Amy Cuddy wasn’t supposed to become a successful scientist. In fact, she wasn’t even supposed to finish her undergraduate degree. Early in her college career, Cuddy suffered a severe head injury in a car accident, and doctors said she would struggle to fully regain her mental capacity and finish her undergraduate degree.
But she proved them wrong. Today, Cuddy is a professor and researcher at Harvard Business School, where she studies how nonverbal behavior and snap judgments affect people from the classroom to the boardroom. And her training as a classical dancer (another skill she regained after her injury) is evident in her fascinating work on “power posing” — how your body position influences others and even your own brain.
“Using a few simple tweaks to body language, Harvard researcher Amy Cuddy discovers ways to help people become more powerful.”
TIME Game Changers, March 19, 2012
If this sounds hokey, simple.. or even stupid.. GET OVER IT.
You might want to construct your own power pose if you don’t feel comfortable with Amy Cuddy’s version … I myself have a slightly different pose AND supplement with a genuine smile…for 2min.
It is a very powerful exercise..highly recommended.
When I “found” GTD.. the thing that fascinated me the most was the expression “Mind Like Water“. It sounded like a dream… was this possible.. could I experience such a peaceful & present state of mind? Off course.. and I actually did from time to time, but not as often as.. & not for as long as I wanted.
“Mind Like Water”.. … perfectly appropriate response to, and engagement with, whatever is present
“To the mind that is still, the whole universe surrenders”
– Lao Tzu
When you throw a pebble into a pond, what does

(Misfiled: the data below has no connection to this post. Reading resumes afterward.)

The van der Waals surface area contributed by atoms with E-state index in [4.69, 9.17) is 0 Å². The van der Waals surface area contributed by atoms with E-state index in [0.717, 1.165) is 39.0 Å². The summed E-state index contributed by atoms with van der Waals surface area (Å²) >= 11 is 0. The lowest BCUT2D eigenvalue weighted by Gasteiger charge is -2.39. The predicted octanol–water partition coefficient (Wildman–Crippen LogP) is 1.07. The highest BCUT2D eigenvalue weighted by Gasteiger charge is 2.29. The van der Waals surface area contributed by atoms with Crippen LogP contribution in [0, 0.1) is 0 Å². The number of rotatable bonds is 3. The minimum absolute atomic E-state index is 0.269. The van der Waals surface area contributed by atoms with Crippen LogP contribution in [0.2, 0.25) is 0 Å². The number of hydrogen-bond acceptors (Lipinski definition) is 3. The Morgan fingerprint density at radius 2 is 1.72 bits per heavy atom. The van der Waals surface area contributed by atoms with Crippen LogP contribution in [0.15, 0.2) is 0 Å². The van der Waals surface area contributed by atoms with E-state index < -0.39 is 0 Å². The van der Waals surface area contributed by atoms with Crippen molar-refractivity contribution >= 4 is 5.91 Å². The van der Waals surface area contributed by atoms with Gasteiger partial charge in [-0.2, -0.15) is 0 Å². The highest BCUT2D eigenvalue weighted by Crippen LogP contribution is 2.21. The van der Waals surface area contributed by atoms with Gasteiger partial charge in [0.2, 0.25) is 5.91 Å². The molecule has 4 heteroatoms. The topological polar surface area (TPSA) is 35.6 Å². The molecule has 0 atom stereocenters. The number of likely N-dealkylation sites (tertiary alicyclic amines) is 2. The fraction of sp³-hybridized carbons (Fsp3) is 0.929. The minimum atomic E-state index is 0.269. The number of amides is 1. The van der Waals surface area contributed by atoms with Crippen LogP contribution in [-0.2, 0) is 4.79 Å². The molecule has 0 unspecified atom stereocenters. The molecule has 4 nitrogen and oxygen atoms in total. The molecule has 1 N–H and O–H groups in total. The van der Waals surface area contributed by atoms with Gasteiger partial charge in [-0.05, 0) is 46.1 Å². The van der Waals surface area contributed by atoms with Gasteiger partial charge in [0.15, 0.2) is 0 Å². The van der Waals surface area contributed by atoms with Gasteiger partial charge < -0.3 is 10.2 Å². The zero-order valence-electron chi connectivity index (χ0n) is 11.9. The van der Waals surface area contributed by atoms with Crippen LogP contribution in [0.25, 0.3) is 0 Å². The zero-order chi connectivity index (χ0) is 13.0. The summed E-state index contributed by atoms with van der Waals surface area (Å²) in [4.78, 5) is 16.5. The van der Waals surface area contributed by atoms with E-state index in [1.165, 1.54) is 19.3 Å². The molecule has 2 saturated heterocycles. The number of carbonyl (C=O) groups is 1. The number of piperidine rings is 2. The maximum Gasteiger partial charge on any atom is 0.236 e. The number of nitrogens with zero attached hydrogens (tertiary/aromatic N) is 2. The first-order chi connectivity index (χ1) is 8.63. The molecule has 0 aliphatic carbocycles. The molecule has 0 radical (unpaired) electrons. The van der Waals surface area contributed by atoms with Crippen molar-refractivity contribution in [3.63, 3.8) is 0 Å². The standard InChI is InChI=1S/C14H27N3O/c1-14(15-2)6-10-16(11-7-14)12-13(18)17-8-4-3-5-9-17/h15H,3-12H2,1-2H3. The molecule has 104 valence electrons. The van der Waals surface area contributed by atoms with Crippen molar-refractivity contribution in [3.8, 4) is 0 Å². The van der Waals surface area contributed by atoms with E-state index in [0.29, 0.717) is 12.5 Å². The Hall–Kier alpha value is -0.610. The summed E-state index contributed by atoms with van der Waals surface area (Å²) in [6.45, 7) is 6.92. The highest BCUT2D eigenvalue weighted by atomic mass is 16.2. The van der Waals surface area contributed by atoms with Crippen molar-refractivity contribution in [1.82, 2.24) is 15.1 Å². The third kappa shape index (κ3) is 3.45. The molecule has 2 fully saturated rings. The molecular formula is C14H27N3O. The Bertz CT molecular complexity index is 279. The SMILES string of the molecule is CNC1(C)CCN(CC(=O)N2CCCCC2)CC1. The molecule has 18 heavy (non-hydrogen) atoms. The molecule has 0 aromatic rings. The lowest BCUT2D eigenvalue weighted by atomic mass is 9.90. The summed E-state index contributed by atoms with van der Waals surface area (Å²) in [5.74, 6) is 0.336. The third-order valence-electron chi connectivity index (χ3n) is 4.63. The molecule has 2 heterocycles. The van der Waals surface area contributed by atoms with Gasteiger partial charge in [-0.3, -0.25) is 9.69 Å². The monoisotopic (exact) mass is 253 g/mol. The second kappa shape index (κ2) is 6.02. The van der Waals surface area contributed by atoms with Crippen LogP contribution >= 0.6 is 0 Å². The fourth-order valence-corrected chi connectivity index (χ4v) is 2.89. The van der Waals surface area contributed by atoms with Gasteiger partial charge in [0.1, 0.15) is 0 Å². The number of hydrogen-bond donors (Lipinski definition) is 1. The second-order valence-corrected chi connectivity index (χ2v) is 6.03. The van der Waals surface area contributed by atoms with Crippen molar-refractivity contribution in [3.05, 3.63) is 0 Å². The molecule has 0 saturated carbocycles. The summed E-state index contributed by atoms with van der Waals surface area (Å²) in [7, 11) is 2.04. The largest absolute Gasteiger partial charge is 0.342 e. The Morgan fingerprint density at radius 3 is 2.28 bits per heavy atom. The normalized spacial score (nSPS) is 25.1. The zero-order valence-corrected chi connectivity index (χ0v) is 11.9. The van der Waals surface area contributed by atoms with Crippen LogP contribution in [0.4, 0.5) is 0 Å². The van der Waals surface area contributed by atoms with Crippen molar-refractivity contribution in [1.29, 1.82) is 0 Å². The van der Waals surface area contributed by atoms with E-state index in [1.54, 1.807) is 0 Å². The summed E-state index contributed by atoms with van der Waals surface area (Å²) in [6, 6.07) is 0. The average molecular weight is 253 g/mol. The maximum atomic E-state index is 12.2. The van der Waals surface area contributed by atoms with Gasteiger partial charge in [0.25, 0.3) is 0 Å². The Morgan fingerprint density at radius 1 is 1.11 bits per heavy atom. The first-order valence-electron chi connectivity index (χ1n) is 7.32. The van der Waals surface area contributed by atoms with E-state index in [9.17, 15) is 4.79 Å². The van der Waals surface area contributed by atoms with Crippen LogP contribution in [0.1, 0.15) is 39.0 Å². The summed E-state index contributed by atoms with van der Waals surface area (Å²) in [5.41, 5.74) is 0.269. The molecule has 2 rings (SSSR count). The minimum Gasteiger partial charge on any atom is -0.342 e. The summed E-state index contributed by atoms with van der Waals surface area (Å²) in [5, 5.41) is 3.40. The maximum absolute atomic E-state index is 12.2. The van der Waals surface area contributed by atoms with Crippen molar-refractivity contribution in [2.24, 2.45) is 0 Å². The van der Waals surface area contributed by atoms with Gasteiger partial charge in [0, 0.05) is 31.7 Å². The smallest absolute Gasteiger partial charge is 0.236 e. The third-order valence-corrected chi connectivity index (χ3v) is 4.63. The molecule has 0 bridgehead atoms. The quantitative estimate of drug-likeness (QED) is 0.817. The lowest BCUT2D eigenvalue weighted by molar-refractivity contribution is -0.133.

the water do?
It responds with total appropriateness to the force
and mass of the rock.
It doesn’t overreact or underreact.
It doesn’t react at all.
It simply interacts with whatever comes to it
and returns to its natural state
If your mind is empty, it is always ready for anything; it is open to anything
There is one thing we can do, and the happiest people are those who can do it to the limit of their ability. We can be completely present. We can be all here. We can.. give all our attention to the opportunity before us.
~Mark Van Doren
There is usually an inverse relationship between the amount something is on your mind and the amount it’s getting done
“Getting Things Done” is NOT about how to be more productive @ work. It’s about how to find peace & being present i life. It’s a “life improvement system”
“Allen’s ideas are nothing short of life-changing”
~Ben Hammersley (The Guardian)
The GTD system was indeed life-changing for me. I will post a lot more about GTD in the future…
Here is David Allen @ TEDx in September 2012:
Let Me give you a little secret… “Getting Things Done” ..is not about getting things done. It’s really about being properly engaged with what’s going on.
Appropriate engagement is the real key here. Many times not getting something done is how to properly engage with it.
~David Allen @ TEDx
Dan Ariely (born April 29, 1967) is an Israeli American professor of psychology and behavioral economics. He teaches at Duke University and is the founder of The Center for Advanced Hindsight.Ariely’s talks on TED have been watched 2.8 million times. He is the author of Predictably Irrational and The Upside of Irrationality, both of which became New York Times best sellers.
Despite our best efforts, bad or inexplicable decisions are as inevitable as death and taxes and the grocery store running out of your favorite flavor of ice cream. They’re also just as predictable. Why, for instance, are we convinced that “sizing up” at our favorite burger joint is a good idea, even when we’re not that hungry? Why are our phone lists cluttered with numbers we never call? Dan Ariely, behavioral economist, has based his career on figuring out the answers to these questions, and in his bestselling book Predictably Irrational (re-released in expanded form in May 2009), he describes many unorthodox and often downright odd experiments used in the quest to answer this question.